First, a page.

Sorry, but I have lots of deadlines this week and next, so this book review is all I've got time to do.
REVIEW: LIBRARY RELOCATIONS & COLLECTION SHIFTS
Dennis C. Tucker. Information Today, 1999. ISBN 1-57387-069-2 $35.00. (May be ordered direct from http://www.infotoday.com/catalog/books.htm)
Having helped move our library collection and equipment from an old building without elevators to a brand new building double its size and fully accessible, I can assure you that before you make a major move yourself, you will want to read this book, as practical a step-by-step guide to the decisions you have to make, the available alternatives, and their advantages and drawbacks.
Tucker says the first and most important part of the process is choosing a move director who will be responsible for assigning responsibilities and meeting schedules. He's right -- having a woman with uncommon organizational and analytical skills in charge of ours made all the difference between a smooth transition and chaos. Just as important, though, is a move committee to provide suggestions and enlist necessary support from all library staff and the community the library serves.
Tucker suggests preliminary steps like weeding the collection -- why go to the trouble of moving something that nobody has used in the last 25 years or is likely to use in the next 25? -- and measuring the linear feet occupied by the existing collection and calculating the distribution of expansion space. (We knew exactly which shelf every single book was to end up on before we ever made our move.) He suggests several techniques for making those measurements.
He discusses factors that affect the decision about when to make the move: weather, availability of workers, and the plans and schedules others may have for use of the building you're vacating. (We had faculty crawling around with tape measures, each one with grand dreams about how they'd use our space.)
Then there's the question of how the move is going to be made: by professional movers (preferably experienced library movers), hand to hand through a human chain, or by mass checkout from the old building and return to the new building. If you have no elevator, what techniques are available for moving the books down? After discussing the advantages and drawbacks of all of these techniques, he goes on to the methods of physically handling the books -- do you box them? Stack them? Move them in book trucks or troughs? And incidentally, are you insured for any injuries that occur in the process? And if you're moving on a vile weather day, how are you going to protect the books and equipment?
There's a lot more here, from communicating with and organizing library staff, deciding whether and how to maintain service while the move is going on, and doing a complete shelf-reading once the books are in their new home. You get the picture: this man is THOROUGH. He raises questions and proposes alternative solutions that will not have occurred to you.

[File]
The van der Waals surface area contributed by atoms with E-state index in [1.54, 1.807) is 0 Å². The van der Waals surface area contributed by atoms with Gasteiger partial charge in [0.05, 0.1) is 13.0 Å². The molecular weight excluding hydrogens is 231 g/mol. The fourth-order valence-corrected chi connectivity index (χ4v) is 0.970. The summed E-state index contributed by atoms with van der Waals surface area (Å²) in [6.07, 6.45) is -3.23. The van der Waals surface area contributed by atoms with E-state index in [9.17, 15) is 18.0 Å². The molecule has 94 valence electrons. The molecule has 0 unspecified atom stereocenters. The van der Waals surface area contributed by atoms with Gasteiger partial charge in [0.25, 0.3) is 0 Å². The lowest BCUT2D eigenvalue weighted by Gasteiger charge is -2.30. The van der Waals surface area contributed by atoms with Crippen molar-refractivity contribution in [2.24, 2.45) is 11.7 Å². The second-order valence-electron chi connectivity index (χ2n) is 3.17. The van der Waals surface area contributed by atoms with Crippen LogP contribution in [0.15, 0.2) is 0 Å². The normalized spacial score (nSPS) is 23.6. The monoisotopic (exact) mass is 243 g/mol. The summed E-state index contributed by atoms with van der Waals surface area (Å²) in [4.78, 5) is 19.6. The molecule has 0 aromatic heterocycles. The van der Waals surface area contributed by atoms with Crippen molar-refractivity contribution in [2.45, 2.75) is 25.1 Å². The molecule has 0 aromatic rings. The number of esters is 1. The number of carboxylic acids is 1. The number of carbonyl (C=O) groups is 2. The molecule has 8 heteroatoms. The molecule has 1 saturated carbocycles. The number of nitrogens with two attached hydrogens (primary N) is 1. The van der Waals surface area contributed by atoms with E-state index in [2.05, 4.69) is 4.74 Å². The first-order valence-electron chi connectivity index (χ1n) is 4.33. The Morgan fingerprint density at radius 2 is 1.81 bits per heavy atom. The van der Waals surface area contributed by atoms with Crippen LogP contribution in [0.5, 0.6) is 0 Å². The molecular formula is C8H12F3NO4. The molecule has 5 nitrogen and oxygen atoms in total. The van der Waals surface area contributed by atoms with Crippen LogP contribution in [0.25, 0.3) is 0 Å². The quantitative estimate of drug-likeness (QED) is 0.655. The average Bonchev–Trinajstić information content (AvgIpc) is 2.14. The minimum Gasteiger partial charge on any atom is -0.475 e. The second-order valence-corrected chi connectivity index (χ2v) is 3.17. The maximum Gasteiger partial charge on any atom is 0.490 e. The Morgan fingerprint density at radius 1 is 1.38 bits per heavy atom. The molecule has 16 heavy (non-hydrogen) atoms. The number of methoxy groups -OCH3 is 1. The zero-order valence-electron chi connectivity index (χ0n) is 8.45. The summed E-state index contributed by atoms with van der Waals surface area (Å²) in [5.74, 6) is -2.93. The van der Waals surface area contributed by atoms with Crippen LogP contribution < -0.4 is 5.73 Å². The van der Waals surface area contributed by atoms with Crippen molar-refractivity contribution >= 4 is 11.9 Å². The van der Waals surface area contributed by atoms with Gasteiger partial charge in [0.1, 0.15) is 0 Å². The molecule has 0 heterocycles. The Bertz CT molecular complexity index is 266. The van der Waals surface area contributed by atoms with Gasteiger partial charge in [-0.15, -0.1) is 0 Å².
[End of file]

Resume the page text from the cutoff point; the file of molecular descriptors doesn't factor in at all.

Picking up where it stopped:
Having your entire move committee read it won't guarantee a smooth move, but it will guarantee that you won't be blindsided by unanticipated problems.
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A question for you: I'm pitching to publishers an anthology of some of my more interesting and/or provocative pieces, from ExLibris, My Word's Worth, Observing Us, and various magazines, on libraries, librarianship, the internet, and information. I want to know if there's a market for it. If any of you would be interested in buying such a book I would really appreciate knowing that so I could present the information to a publisher.
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We teachers and librarians need to forget the novelty of our computers. After all, they'll be as ordinary to our children as the new cars and electricity were in our lives. We need to find ways to walk around our two-dimensional screens -- ways to take our children back to Prospero's rich three-dimensional island of the mind.
We'll never survive a revolution by pretending it doesn't exist. And we ignore the ongoing revolution at great peril. The only people who can ever preserve those values of the old regime that need preserving are the ones who live at the center of the revolution.
So: Be at the center of the storm. Know what the computers can do and what can be done with them. Then ask yourself what human qualities you want to preserve into the 21st century and what human qualities you are ready to let go of -- for we will have to relinquish some of the old virtues.
We are being changed by the machine. And we are being changed radically. But let us not be changed absolutely,. Let us help one another to draw just a few crucial lines in the sand.
John Lienhard. "Children, Literacy and the Computer." A presentation to the ALA, June 30, 1997. http://www.uh.edu/engines/alatalk.htm
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You are welcome to copy and distribute or e-mail any of my own articles for noncommercial purposes (but not those by my guest writers) as long as you retain this copyright statement:
Ex Libris: an E-Zine for Librarians and Other Information Junkies.
Copyright, Marylaine Block, 2000.
Publishers may license the content for a reasonable fee.